I am asking for space in your columns to share my story which may end up saving other women from unnecessary suffering.
Most regular Guyanese citizens don’t make a visit to the doctor’s office unless sick, or need something fixed.
For the regular Guyanese citizen who can afford it, he/she goes to private doctors in hopes of better patients’ care.
To walk out being assisted, educated, and feeling like someone cared, even if they didn’t – because they paid. I wasn’t an exception to this.
At the age of 29, I sit here five weeks post-radical hysterectomy, after having been diagnosed with Stage 1B1 cervical cancer.
I’ve just celebrated my third wedding anniversary, and our (my husband’s and I) next step was to start a family.
Let’s start from the beginning. In 2009/2010, or there about, I visited a “private” gynaecologist with the complaint of irregular periods – once every 3-4 months, as far as memory serves.
I was then gently informed that I had what is called ‘Imbalanced Hormones’ and was written a prescription for Mircogynon (an oral birth control pill).
It sounded odd, as I wasn’t told how contraceptives were going to help me with this kind of issue.
However, I accepted and left, because I “paid” and expected him to know what he was doing. It worked! I was happy. I felt normal again. Should I have researched this for myself? Definitely!!! I can make all the excuses why I didn’t, but it worked for what I needed it to, I didn’t see the need. (Please, someone use my experience to not be as naive as I was).
Should he have advised on a time limit to this and possible side effects, including the use of those kinds of pills in excess of five years doubles my chances of developing cervical cancer?
(And not limited to) YES!!! Not educated in the slightest way. Of course I blame myself for not knowing nor asking questions.
I used the pills for approximately 8-9 years.
Which takes me to my next doctor’s visit. In 2017 (a pretty long gap – but like I said, you don’t visit the doctor unless something is wrong, right?), while still taking the pills, my period came twice in one month.
That confused me a bit since the birth control pills are meant to regulate your cycle (as I now understood).
I went to the pharmacist and asked for something to stop the bleeding. Thankfully, she advised me to go do an ultrasound instead, to ensure it wasn’t the cause of something more serious.
I subsequently visited Eureka to have my ultrasound done, and found out I had a condition known as PCOS – polycystic ovarian syndrome – where you ovulate a lot less (perhaps this is what caused the imbalanced hormones in the first place?
Right. Should doctor number one have picked this up in some way?). Upon advice at home, I sought a second opinion. Of course I’m going to go to a private doctor, this sounds serious!‘Perhaps I’ll go to a female, I’ll feel more comfortable and they’ll be gentle… but who? I’ll find someone.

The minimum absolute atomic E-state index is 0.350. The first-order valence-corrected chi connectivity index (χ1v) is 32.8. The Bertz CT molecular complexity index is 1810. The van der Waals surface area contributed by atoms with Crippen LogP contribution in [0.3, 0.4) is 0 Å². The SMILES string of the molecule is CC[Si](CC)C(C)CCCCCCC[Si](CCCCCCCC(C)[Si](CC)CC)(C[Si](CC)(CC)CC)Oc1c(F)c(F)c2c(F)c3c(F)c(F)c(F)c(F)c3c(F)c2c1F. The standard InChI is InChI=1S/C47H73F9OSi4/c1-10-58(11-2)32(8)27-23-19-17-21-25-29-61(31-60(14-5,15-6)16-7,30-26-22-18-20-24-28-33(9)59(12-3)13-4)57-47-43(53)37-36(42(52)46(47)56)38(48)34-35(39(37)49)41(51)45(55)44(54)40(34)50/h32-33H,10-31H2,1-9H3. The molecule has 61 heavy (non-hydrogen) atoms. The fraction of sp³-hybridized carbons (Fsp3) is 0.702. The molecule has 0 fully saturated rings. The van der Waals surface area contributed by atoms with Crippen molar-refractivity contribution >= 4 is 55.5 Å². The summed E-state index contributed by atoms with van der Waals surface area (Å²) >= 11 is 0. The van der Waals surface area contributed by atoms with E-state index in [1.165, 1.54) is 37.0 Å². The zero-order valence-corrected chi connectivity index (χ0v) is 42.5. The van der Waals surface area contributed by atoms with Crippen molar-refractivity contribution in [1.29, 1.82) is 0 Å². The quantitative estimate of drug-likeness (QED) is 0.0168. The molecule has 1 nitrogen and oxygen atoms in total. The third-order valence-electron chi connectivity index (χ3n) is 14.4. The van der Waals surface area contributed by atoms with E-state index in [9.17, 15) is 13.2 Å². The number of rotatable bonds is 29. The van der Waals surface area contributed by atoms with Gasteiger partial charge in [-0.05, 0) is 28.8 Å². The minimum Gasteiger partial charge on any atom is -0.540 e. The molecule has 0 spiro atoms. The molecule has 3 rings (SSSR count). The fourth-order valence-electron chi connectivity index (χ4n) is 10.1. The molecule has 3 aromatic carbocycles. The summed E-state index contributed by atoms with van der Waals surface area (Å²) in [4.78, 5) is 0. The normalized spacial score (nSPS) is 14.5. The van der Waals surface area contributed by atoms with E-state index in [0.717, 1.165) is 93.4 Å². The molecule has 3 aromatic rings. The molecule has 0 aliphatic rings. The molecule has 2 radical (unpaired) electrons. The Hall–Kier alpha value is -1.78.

I remember thinking. Here we are at doctor number two, who took me off of the birth control pills and told me to return when my period does. That’s it? I just paid to hear you say come back, whenever? I already don’t like you.
I bounced in there three months after, all happy that progress was made, only to be sent to do all sorts of blood tests and ultrasounds – this was not cheap, but necessary, I reminded myself.
But, she didn’t do anything! Did she have to? I suppose not, she’s supposed to know what she’s doing, I’m paying her to. I did all that was required of me, to come back to the conclusion that I had PCOS. (Through no simple way, as I felt as if I was an animal, the way she spoke and interacted) I was placed on Metformin – a known diabetic medication, Metformin likely plays its role in improving ovulation induction in women with PCOS through a variety of actions, including reducing insulin levels and altering the effect of insulin on ovarian androgen. (I only know this because this time I researched).
So, I’ve accepted that when I’m ready to have a child, it won’t be easy, I knew that much. I walked away with my meds but with no deadline on when to quit these (guess I haven’t learned my lesson –don’t be like me, ask questions!
No insight to know whether or not they’re going to work.
My cycle became regular with the use of Metformin, I’m happy again. These things work in strange ways! This time, I read as much as I could on what to do and not do with PCOS. I knew I wasn’t going to go back to doctor number two, the one with the bad attitude and negative vibes. I don’t need that kind of person in my life, definitely not as a doctor, not for something so personal and sensitive.
I lost weight, I ate better, and I used my meds. It was time my husband and I thought of starting a family. I needed a gynaecologist I was comfortable with, happy with. I was out of options, as you hear horror stories when you ask for opinions.
Which takes me to my next doctor’s visit.
In May 2018 (still using Metformin), after my birthday, I decided to find myself a doctor, seriously this time.